Quote Originally Posted by Juvenal View Post
    That may be, but the citation doesn't support it. It's a statement rejecting ANE flat earth cosmology, and while it leaves room for something other than six-day creationism, it doesn't declare it.
    It's not a rejection of ANE flat earth cosmology, as such. I mean, it is, but that's not the point of the post. His point is that he's not a literal six-day creationist, and that those who claim to be "'literal creationists' are actually only selective literalists." Heiser would regard himself as an accommodationist. He's very much the opposite of a literalist creationist.

    Quote Originally Posted by Juvenal View Post
    From their HR docs, linked earlier, online adjuncts are required to sign the same doctrinal statement as their full-time, bricks and mortar colleagues. Moreover, both are listed as Liberty faculty publications, with the implication that deviation from the doctrinal statement would be suitable cause for dismissal.
    Don't know what to tell you. He's definitely not a literalist. Maybe his contract had an exception clause.

    Quote Originally Posted by Juvenal View Post
    Similarly, his choice to publish in strictly evangelical journals constrains both his positions and those of his peer reviewers, as does his assorted positions attached to religious institutions.
    I have no idea why Dr. Heiser chose to publish in those evangelical journals, but I doubt it's because he thought they would constrain his positions or those of his peers. Perhaps he published in them because they share his ideals. You can contact him here and maybe find out for yourself. He's an incredibly busy guy, but I've been able to touch base with him a couple times over email.
    Last edited by Adrift; 10-06-2019 at 12:25 AM.

  8. #16
    tWebber Adrift's Avatar
    Join Date
    Oct 2014
    Faith
    Christian
    Gender
    Male
    Posts
    8,609
    Amen (Given)
    7067
    Amen (Received)
    6736
    Quote Originally Posted by Juvenal View Post
    Well, my brother would take issue with anyone calling a Unitarian Church a "church," preferring to cast them as "social clubs." To which I've always replied, "That's the point!"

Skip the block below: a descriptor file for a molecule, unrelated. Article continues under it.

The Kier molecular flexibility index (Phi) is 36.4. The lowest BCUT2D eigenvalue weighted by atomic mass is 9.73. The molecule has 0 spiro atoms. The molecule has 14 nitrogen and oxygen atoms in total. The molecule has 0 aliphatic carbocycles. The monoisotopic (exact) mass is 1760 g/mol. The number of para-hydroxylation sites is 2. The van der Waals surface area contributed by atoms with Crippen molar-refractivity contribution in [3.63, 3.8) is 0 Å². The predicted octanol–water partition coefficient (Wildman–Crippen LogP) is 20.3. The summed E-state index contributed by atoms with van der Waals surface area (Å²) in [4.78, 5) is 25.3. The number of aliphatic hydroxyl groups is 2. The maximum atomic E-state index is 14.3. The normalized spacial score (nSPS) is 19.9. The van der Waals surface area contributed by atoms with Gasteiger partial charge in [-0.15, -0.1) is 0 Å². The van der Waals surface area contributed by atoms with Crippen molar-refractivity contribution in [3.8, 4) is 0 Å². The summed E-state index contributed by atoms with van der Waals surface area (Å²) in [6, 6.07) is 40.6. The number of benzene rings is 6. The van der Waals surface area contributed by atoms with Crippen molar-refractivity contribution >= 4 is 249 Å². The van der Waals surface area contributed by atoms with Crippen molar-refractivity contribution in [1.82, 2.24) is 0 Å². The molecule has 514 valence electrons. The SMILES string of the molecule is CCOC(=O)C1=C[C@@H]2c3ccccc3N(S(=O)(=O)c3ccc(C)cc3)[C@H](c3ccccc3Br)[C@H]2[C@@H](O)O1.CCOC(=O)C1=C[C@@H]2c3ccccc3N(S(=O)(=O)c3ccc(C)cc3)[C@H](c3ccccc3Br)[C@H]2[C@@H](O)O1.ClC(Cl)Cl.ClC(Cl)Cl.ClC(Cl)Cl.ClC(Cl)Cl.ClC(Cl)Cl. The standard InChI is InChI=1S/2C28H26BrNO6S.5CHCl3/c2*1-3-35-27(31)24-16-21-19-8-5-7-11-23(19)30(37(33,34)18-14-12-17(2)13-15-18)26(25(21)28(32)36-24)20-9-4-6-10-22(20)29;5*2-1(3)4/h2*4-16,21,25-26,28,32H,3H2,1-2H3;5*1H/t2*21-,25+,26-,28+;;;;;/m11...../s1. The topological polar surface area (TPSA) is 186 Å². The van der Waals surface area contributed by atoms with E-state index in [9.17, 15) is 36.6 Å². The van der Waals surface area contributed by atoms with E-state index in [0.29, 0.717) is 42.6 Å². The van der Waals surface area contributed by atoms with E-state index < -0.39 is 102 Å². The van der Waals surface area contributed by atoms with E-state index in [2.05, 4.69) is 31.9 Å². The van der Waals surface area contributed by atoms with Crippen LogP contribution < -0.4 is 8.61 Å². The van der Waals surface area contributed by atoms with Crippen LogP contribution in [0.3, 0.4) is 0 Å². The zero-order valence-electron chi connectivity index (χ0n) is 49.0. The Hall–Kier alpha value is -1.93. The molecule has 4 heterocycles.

Unitarian services are famously open to atheists and theists alike, and typically draw moral lessons from any and all religious traditions, or even from secular humanism. I have no problem sharing a pew with any theist who doesn't have a problem sharing a pew with me in mutual tolerance of our sectarian disagreements.

    But that's pretty much exactly why I'd say it's not a comfy space for evangelicals. They don't like us much, or if they do, it's for other reasons, like for instance, because I and my LC/MS preacher are brothers. I'm sure he's deluded in thinking I'm headed for hell, but we love each other just the same.

    His family is awesome. One of the niecelets, my buddy John's kid and an inveterate backseater on my bike, described them as "The Waltons." I shared that with them after a visit, and my brother Bob's wife, Nancy, just beamed!

    It's not a requirement, but as it turns out, every Unitarian Church I've visited was headed by an LGBT pastor, often enough assisted by their partners, which, perhaps not so coincidentally, also figures in my assessment they're close kin to libxians.

    I also attend services at his church when I'm visiting, leaving him and Nancy to find their own explanations back when the kids were young, and would ask why I didn't take communion. They were raised far too polite to demand further explanation from me, and were understandably unsatisfied with my ... yes, cryptic but true ... claim, "I'm not a Lutheran." Lutherans have a closed communion, so the reasoning was valid, if misleading.

    Anything else you'd like to ask, CP, feel free.
    I'll ask for him, since I seem to be reading his mind pretty well these days, but you said a lot without actually discussing why you're going to a Unitarian church. I think we all know that Unitarians are open to both theists and atheists (as all churches ought to be). And yes, I think we all know it probably wouldn't be a comfy space for your more conservative Evangelical. And of course it's no surprise that Unitarian churches accept LGBT pastors. But why are YOU going to a Unitarian church (and no, we're not asking about it's proximity). Is it purely the social dimension? Is it a vestige of some religious interest? What's important about it to you? If that's too personal, then no worries.

    Oh, and I have no idea what an LC/MS is (CP might though).

    Oh, and also Brazil is phenomenal, but that's true of all of Gilliam's earlier work.

  9. #17
    tWebber Chrawnus's Avatar
    Join Date
    Feb 2014
    Location
    Finland
    Faith
    Christian
    Gender
    Male
    Posts
    4,959
    Amen (Given)
    5256
    Amen (Received)
    3566
    Quote Originally Posted by Adrift View Post
    Oh, and I have no idea what an LC/MS is (CP might though).